From Our 2009 Archives
Progress in Rebuilding Penile Erectile Tissue
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Researchers Report Success in Restoring Erectile Tisue in Rabbits
By Bill Hendrick
Reviewed By Louise Chang, MD
Nov. 9, 2009 -- Wake Forest University researchers say they've found a way to replace penile erectile tissue and function in animals.
Reporting online in the Nov. 9-13 issue of the Proceedings of the National Academy of Sciences, researchers from the Wake Forest Institute for Regenerative Medicine say their tissue engineering methods could one day help reconstruct and restore function to damaged or diseased penile tissue in men.
"Further studies are required, of course, but our results are encouraging and suggest that the technology has considerable potential for patients who need penile reconstruction," says Anthony Atala, MD, director of the institute and co-author of the study. "Our hope is that patients with congenital abnormalities, penile cancer, traumatic injury and some cases of erectile dysfunction will benefit from this technology in the future."
The authors say they've had success using cells from rabbits to grow replacement penile tissue in the laboratory for the animals. But repairing diseased or damaged penile tissue, they say, has been a challenge because of its complex function and structure.
There's currently no replacement for the tissue. A number of surgeries have been tried, but natural erectile function has generally not been restored, the researchers say.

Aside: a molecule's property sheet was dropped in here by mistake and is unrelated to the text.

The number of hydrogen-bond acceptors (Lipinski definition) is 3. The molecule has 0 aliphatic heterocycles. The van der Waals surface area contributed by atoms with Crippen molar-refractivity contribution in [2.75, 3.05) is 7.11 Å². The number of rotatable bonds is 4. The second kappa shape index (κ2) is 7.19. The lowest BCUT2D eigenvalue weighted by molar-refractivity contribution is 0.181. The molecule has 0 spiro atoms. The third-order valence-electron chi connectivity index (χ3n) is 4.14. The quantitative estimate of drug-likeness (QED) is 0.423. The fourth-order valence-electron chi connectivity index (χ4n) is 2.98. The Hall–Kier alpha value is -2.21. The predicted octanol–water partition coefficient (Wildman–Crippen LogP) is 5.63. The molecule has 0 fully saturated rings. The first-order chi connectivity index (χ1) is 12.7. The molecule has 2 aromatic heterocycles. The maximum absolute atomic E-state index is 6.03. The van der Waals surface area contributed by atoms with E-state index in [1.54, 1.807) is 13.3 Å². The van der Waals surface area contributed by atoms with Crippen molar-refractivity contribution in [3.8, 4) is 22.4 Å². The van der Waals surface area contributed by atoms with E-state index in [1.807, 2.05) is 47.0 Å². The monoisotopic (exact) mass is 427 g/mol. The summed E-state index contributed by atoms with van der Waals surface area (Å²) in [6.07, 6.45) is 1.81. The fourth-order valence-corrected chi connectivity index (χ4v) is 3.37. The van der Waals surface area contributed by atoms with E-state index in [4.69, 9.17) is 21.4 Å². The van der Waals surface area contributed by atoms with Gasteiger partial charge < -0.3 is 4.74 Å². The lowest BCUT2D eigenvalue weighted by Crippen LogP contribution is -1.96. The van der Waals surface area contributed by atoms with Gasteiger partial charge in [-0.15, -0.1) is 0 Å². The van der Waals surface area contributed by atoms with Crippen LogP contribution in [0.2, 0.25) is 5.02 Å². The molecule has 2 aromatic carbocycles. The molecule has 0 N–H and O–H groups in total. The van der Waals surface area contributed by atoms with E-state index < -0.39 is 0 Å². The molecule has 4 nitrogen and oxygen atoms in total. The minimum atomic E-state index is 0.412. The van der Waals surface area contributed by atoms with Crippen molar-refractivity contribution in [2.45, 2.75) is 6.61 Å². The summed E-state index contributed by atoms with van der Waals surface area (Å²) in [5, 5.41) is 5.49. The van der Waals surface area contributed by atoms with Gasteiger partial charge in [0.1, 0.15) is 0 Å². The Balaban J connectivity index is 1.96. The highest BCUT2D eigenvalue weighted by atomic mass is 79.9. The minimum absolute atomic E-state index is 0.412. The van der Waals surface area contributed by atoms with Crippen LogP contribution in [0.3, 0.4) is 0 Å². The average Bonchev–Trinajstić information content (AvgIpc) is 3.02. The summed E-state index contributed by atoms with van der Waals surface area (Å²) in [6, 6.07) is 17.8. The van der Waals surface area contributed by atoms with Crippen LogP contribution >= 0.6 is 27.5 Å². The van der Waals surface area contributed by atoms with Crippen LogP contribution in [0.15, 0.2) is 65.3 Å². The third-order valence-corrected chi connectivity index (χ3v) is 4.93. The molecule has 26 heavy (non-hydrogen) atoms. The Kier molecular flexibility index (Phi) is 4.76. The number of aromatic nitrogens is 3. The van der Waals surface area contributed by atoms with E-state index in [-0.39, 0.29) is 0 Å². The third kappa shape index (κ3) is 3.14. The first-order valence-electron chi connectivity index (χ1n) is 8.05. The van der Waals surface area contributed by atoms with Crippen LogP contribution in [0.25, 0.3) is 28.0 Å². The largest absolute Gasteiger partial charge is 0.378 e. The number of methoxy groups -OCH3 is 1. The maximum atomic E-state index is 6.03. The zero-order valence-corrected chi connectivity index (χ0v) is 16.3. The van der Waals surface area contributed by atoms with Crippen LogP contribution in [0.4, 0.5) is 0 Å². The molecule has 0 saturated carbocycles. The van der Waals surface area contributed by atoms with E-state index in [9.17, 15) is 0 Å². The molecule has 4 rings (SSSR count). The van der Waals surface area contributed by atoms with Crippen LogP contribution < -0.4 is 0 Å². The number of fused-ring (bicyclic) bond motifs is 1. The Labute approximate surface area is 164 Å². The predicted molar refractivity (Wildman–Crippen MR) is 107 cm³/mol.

Engineering Erectile Tissue
At Wake Forest, scientists set out to find a solution by working to engineer replacement tissue in the laboratory. In an earlier study, they engineered short segments of erectile tissue for rabbits that had 50% of the function of native tissue.
First the scientists harvested smooth muscle cells and cells that line blood vessels (called endothelial cells) from the rabbits' penile tissue. The cells were multiplied in the lab, then seeded onto a three-dimensional scaffold that provided support during tissue growth.
As early as a month after implanting the scaffold, organized tissue began to form in rabbit penises, the researchers say. Six times as many smooth muscle cells were seeded onto the scaffolding compared to their previous studies, the researchers say, which they contend was a key to success.
"Increasing the density of smooth muscle cells led to normal erectile pressures within the tissue," says Atala.
Testing showed that blood vessel measures of erectile function were comparable to normal erectile tissue. When the rabbits' with re-engineered penises mated with females, vaginal swabs contained sperm in eight of 12 instances, and four of 12 females became pregnant.
Rabbits with the engineered penises attempted to have sex with females within a minute of the time they met. Rabbits that had not been given the implanted tissue did not attempt copulation, in most cases, and there was no evidence of sperm on any swabs.
Atala says the results are encouraging and "indicate the possibility of using laboratory-engineered tissue in men" who need reconstructive procedures. Currently, a lack of erectile tissue prevents scientists from restoring sexual function to such men, the researchers say.
Atala worked with researchers Kuo-Liang Chen, MD, at China Medical University Hospital in Taiwan, Daniel Eberli, MD, University of Zurich in Switzerland, and James Yoo, MD, PhD, at Wake Forest. Both Chen and Eberli were at Wake Forest when the research was done.
SOURCES: News release, Wake Forest University Baptist Medical Center.
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